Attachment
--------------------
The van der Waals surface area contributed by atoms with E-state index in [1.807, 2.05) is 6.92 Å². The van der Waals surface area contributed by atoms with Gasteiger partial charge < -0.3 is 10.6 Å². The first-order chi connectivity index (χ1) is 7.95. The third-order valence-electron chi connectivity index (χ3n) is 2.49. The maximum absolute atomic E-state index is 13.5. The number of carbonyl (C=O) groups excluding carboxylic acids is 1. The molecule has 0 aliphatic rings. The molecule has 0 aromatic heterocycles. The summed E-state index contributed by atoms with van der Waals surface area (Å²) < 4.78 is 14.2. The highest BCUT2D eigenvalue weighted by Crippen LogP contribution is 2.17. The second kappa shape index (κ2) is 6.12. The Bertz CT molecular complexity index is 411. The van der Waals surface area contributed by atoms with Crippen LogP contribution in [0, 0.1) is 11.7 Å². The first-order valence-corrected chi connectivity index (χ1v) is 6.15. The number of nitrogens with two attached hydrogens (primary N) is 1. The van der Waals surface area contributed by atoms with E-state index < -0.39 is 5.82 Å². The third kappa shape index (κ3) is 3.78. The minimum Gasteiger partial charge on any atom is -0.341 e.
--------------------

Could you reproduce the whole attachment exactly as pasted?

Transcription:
The van der Waals surface area contributed by atoms with E-state index in [1.807, 2.05) is 6.92 Å². The van der Waals surface area contributed by atoms with Gasteiger partial charge < -0.3 is 10.6 Å². The first-order chi connectivity index (χ1) is 7.95. The third-order valence-electron chi connectivity index (χ3n) is 2.49. The maximum absolute atomic E-state index is 13.5. The number of carbonyl (C=O) groups excluding carboxylic acids is 1. The molecule has 0 aliphatic rings. The molecule has 0 aromatic heterocycles. The summed E-state index contributed by atoms with van der Waals surface area (Å²) < 4.78 is 14.2. The highest BCUT2D eigenvalue weighted by Crippen LogP contribution is 2.17. The second kappa shape index (κ2) is 6.12. The Bertz CT molecular complexity index is 411. The van der Waals surface area contributed by atoms with Crippen LogP contribution in [0, 0.1) is 11.7 Å². The first-order valence-corrected chi connectivity index (χ1v) is 6.15. The number of nitrogens with two attached hydrogens (primary N) is 1. The van der Waals surface area contributed by atoms with E-state index < -0.39 is 5.82 Å². The third kappa shape index (κ3) is 3.78. The minimum Gasteiger partial charge on any atom is -0.341 e.